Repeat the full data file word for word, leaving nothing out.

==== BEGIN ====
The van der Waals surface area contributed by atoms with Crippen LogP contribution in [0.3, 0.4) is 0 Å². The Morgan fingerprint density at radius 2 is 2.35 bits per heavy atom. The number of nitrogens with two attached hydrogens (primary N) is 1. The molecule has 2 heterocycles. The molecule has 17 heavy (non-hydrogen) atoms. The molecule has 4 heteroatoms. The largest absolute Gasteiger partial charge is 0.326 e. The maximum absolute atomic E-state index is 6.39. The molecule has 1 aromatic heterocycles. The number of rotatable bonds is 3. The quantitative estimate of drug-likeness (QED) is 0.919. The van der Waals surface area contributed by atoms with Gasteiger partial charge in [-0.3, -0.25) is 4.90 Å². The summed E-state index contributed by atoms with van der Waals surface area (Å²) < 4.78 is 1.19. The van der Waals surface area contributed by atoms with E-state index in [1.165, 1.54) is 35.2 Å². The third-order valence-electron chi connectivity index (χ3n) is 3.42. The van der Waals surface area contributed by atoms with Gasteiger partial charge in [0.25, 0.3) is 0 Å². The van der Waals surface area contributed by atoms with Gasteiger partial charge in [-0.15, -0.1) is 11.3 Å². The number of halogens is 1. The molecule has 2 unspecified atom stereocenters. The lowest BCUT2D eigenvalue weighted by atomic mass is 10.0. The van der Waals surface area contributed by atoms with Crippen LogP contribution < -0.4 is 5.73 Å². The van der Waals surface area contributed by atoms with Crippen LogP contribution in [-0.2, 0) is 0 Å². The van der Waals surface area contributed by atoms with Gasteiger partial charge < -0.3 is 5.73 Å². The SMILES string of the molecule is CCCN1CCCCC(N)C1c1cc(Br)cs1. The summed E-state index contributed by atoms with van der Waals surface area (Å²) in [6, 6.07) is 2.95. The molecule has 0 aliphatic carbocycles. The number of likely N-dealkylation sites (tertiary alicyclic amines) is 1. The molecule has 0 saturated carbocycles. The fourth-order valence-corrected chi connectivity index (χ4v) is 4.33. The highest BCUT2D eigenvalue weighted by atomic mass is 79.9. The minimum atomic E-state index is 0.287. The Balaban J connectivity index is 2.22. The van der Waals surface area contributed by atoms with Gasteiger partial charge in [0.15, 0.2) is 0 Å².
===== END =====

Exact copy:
The van der Waals surface area contributed by atoms with Crippen LogP contribution in [0.3, 0.4) is 0 Å². The Morgan fingerprint density at radius 2 is 2.35 bits per heavy atom. The number of nitrogens with two attached hydrogens (primary N) is 1. The molecule has 2 heterocycles. The molecule has 17 heavy (non-hydrogen) atoms. The molecule has 4 heteroatoms. The largest absolute Gasteiger partial charge is 0.326 e. The maximum absolute atomic E-state index is 6.39. The molecule has 1 aromatic heterocycles. The number of rotatable bonds is 3. The quantitative estimate of drug-likeness (QED) is 0.919. The van der Waals surface area contributed by atoms with Gasteiger partial charge in [-0.3, -0.25) is 4.90 Å². The summed E-state index contributed by atoms with van der Waals surface area (Å²) < 4.78 is 1.19. The van der Waals surface area contributed by atoms with E-state index in [1.165, 1.54) is 35.2 Å². The third-order valence-electron chi connectivity index (χ3n) is 3.42. The van der Waals surface area contributed by atoms with Gasteiger partial charge in [0.25, 0.3) is 0 Å². The van der Waals surface area contributed by atoms with Gasteiger partial charge in [-0.15, -0.1) is 11.3 Å². The number of halogens is 1. The molecule has 2 unspecified atom stereocenters. The lowest BCUT2D eigenvalue weighted by atomic mass is 10.0. The van der Waals surface area contributed by atoms with Crippen LogP contribution < -0.4 is 5.73 Å². The van der Waals surface area contributed by atoms with Crippen LogP contribution in [-0.2, 0) is 0 Å². The van der Waals surface area contributed by atoms with Gasteiger partial charge < -0.3 is 5.73 Å². The SMILES string of the molecule is CCCN1CCCCC(N)C1c1cc(Br)cs1. The summed E-state index contributed by atoms with van der Waals surface area (Å²) in [6, 6.07) is 2.95. The molecule has 0 aliphatic carbocycles. The number of likely N-dealkylation sites (tertiary alicyclic amines) is 1. The molecule has 0 saturated carbocycles. The fourth-order valence-corrected chi connectivity index (χ4v) is 4.33. The highest BCUT2D eigenvalue weighted by atomic mass is 79.9. The minimum atomic E-state index is 0.287. The Balaban J connectivity index is 2.22. The van der Waals surface area contributed by atoms with Gasteiger partial charge in [0.15, 0.2) is 0 Å².